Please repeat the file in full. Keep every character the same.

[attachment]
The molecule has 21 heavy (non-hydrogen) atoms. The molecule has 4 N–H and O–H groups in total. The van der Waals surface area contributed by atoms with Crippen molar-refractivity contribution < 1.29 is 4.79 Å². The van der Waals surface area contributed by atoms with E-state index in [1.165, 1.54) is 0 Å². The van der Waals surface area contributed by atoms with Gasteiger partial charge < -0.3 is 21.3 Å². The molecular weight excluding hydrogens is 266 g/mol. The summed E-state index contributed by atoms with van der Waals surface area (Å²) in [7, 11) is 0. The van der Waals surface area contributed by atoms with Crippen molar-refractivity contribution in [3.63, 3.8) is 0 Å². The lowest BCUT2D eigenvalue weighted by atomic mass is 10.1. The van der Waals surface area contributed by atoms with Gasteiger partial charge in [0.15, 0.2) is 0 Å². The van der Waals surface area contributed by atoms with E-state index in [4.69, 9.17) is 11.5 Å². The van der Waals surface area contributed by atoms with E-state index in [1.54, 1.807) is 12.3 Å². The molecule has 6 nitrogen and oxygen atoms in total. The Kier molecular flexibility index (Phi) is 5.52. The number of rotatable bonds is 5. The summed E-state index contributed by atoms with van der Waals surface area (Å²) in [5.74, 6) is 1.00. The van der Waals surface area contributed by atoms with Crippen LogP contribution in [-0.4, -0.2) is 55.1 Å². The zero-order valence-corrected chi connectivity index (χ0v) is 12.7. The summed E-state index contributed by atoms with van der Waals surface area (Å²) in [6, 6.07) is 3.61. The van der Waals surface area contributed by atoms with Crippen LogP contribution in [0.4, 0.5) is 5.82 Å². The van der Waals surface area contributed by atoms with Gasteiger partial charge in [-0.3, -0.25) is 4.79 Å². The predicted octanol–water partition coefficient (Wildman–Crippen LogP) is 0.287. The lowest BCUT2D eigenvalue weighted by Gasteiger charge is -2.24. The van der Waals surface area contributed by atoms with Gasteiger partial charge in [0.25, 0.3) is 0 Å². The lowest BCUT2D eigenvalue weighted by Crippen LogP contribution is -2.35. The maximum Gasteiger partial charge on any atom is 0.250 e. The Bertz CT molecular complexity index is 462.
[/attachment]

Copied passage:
The molecule has 21 heavy (non-hydrogen) atoms. The molecule has 4 N–H and O–H groups in total. The van der Waals surface area contributed by atoms with Crippen molar-refractivity contribution < 1.29 is 4.79 Å². The van der Waals surface area contributed by atoms with E-state index in [1.165, 1.54) is 0 Å². The van der Waals surface area contributed by atoms with Gasteiger partial charge < -0.3 is 21.3 Å². The molecular weight excluding hydrogens is 266 g/mol. The summed E-state index contributed by atoms with van der Waals surface area (Å²) in [7, 11) is 0. The van der Waals surface area contributed by atoms with Crippen molar-refractivity contribution in [3.63, 3.8) is 0 Å². The lowest BCUT2D eigenvalue weighted by atomic mass is 10.1. The van der Waals surface area contributed by atoms with Gasteiger partial charge in [0.15, 0.2) is 0 Å². The van der Waals surface area contributed by atoms with E-state index in [4.69, 9.17) is 11.5 Å². The van der Waals surface area contributed by atoms with E-state index in [1.54, 1.807) is 12.3 Å². The molecule has 6 nitrogen and oxygen atoms in total. The Kier molecular flexibility index (Phi) is 5.52. The number of rotatable bonds is 5. The summed E-state index contributed by atoms with van der Waals surface area (Å²) in [5.74, 6) is 1.00. The van der Waals surface area contributed by atoms with Crippen LogP contribution in [-0.4, -0.2) is 55.1 Å². The zero-order valence-corrected chi connectivity index (χ0v) is 12.7. The summed E-state index contributed by atoms with van der Waals surface area (Å²) in [6, 6.07) is 3.61. The van der Waals surface area contributed by atoms with Crippen LogP contribution in [0.4, 0.5) is 5.82 Å². The van der Waals surface area contributed by atoms with Gasteiger partial charge in [-0.3, -0.25) is 4.79 Å². The predicted octanol–water partition coefficient (Wildman–Crippen LogP) is 0.287. The lowest BCUT2D eigenvalue weighted by Gasteiger charge is -2.24. The van der Waals surface area contributed by atoms with Gasteiger partial charge in [0.25, 0.3) is 0 Å². The lowest BCUT2D eigenvalue weighted by Crippen LogP contribution is -2.35. The maximum Gasteiger partial charge on any atom is 0.250 e. The Bertz CT molecular complexity index is 462.